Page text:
Last week, Brunei formalized the change of command to a new air force chief in a planned formal ceremony held in the sultanate. The anticipated event marked yet another key development in the country’s defense realm, which had already seen a series of notable changes thus far in 2018.
As I have noted before in these pages, Brunei has been announcing a few changes in top officials following a wider political reshuffle earlier in the year. Those changes came amid a challenging past few years for Brunei, with its defense budget coming under growing strain due to broader economic challenges for the small, oil-rich Southeast Asian sultanate (See: “What’s Behind Brunei’s New Defense Budget Hike?”).
In terms of the Royal Brunei Air Force (RBAF), Brigadier General Haji Hamzah, who had earlier served as the Joint Force Commander of the RBAF since 2014 and as chief of staff of the Joint Force Headquarters since 2010 before that, was to take over from Brigadier General Shahril Anwar, who was the 13th Commander and had held that position for around three years. Haji Hamzah was initially educated in Britain and was first enlisted into the RBAF back in 1988.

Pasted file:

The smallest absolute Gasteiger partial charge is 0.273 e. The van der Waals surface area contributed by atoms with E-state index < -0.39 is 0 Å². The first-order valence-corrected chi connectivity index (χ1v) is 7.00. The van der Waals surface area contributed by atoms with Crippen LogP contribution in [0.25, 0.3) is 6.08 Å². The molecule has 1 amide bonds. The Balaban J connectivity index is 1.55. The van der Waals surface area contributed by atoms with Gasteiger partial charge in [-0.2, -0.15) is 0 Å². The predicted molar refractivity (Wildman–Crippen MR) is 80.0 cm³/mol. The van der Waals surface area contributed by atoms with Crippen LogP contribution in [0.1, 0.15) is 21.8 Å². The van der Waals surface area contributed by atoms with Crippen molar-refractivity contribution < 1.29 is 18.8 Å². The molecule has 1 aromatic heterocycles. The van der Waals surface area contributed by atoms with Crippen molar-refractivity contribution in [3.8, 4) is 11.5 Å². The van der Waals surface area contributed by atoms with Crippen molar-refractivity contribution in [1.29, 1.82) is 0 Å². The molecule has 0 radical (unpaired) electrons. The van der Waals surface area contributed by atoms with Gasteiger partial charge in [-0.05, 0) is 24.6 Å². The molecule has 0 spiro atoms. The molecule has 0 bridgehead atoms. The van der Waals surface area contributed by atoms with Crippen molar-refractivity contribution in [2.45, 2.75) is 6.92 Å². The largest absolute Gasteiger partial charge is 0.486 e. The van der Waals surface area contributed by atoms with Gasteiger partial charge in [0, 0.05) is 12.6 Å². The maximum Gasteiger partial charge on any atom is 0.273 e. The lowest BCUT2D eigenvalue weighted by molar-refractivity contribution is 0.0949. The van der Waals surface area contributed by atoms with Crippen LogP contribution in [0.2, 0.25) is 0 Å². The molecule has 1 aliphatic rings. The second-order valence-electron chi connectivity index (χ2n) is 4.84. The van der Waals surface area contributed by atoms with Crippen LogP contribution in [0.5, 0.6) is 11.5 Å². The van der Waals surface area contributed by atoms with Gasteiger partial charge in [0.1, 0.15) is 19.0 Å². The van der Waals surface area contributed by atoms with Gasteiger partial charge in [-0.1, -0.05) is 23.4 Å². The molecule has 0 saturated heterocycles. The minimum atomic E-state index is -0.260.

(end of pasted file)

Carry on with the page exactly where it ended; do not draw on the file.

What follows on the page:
On August 17, the shift was effectively formalized when Haji Hamzah officially took up his position following a change of command parade held at Rimba Air Force Base. As is customary, the parade featured a range of military personnel as well as officials, with various steps including the inspection of the guard of honor, speeches by both outgoing and ingoing air force chiefs, and a signing ceremony and handover certificate. There was also a tree-planting ceremony.
According to Brunei’s defense ministry (MINDEF), in his farewell address, the outgoing air force chief emphasized not just the importance of equipment or technology, but the role of human resources, including honest, trustworthy, and loyal personnel. The theme has been one that has featured in defense speeches of late as well, including by Brunei’s Sultan Hassanal Bolkiah who still officially holds the title of defense minister as well.
Unsurprisingly, few additional specifics were offered in terms of the speeches given at the event or the priorities that lie ahead for Brunei’s air force, including its challenges which remain quite significant. But as new officials settle into their positions and defense policy begins to adjust through the rest of 2018 and then into 2019, it will be interesting to watch how those specifics play out and what they will mean for the country internally as well as externally.